To use this 3-point tie-down anchor, lay the anchor in a triangle formation and drive the tent stakes into the ground at a 45-degree angle towards the center of the anchor (see photo). Make sure the loops are taut before driving in the last tent stake. Use the two smaller loops of the anchor to attach your tie-down rope, ratchet, etc.

Step 3: Creating a Dynamic 3-point Tie-down Anchor

Take two ¼ “ fender washers and drill three ¼ “ holes through the washers as shown in the photos – be sure the holes lineup with each other on the washers. Attach the fender washers to the eye bolt using the nut that came with the eye bolt and a ¼ “ lock nut (see photos).

Remove an “S” hook from each of the EPDM rubber straps and bend the smaller ends 90 degrees (see photo). Re-attach the “S” hooks to the rubber straps (see photo).

To use, insert the angled “S” hooks into the holes of the fender washers and layout in a triangle formation – for safety, be sure to point the “S” hook ends pointing downward. Position and the tent stakes about 2 inches from the ends of the strap hooks and drive the tent stakes in at a 45 degree angle towards the center of the anchor. Stretch the rubber straps and attach the “S” hooks around the tent stakes. Use the eye bolt to attach your tie-down rope, ratchet, etc.

Step 4: Testing the Anchor Strengths

All that’s left is to test the anchors. For the test above I chose poor soil conditions with a poor grass root structure. As can be seen in each of the photos, there was no movement of the tent stakes at 25 & 50 pounds of pull since the load is shared by each of the tent stakes. Under normal conditions, the maximum tension recommended for RV awnings is no more than 50 pounds. The test photos show the results at around both weights - the tape measure in the photos is to show the amount of upward deflection at each weight.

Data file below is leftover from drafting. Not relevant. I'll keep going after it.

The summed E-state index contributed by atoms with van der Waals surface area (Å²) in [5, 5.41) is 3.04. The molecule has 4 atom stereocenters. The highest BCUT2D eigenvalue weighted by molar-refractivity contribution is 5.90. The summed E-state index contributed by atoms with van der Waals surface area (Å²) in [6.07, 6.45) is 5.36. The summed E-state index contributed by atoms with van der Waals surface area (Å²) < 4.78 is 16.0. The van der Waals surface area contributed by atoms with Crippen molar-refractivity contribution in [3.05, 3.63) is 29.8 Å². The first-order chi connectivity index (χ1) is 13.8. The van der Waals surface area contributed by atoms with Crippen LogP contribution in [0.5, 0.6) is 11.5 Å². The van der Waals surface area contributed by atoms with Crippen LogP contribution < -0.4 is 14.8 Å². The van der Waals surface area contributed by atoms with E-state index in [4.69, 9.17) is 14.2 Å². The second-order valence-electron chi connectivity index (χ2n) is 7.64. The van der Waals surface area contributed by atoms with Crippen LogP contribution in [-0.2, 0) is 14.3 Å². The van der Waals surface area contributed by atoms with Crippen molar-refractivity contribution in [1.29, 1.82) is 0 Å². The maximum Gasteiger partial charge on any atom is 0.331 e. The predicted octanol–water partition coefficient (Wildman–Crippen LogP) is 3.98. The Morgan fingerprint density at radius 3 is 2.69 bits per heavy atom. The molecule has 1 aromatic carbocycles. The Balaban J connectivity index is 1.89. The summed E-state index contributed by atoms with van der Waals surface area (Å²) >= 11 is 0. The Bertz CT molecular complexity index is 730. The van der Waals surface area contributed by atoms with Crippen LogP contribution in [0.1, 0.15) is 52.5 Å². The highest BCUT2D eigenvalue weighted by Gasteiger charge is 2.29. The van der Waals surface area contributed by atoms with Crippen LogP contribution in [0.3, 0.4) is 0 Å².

I wasn’t able to find any recommended/maximum tension figures for popup tent canopies, but I suspect they would be similar to RV awnings – maybe even less.

Dynamic versus static anchors
I’ve read numerous articles/comments on whether to use tension springs or not – no one seems to have done any definitive test results. However, I did find an article with comments that leads me to believe if you need to use RV awning tie-down anchors in windy conditions it is probably best to use dynamic anchors rather than static anchors. Therefore, I included both in this instructable. 

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    3 Discussions


    7 years ago on Introduction

    This is great, I will definately be employing this idea into my tent and tarp regiment.


    8 years ago on Introduction

    Thank you for sharing this! So helpful for when I go camping next!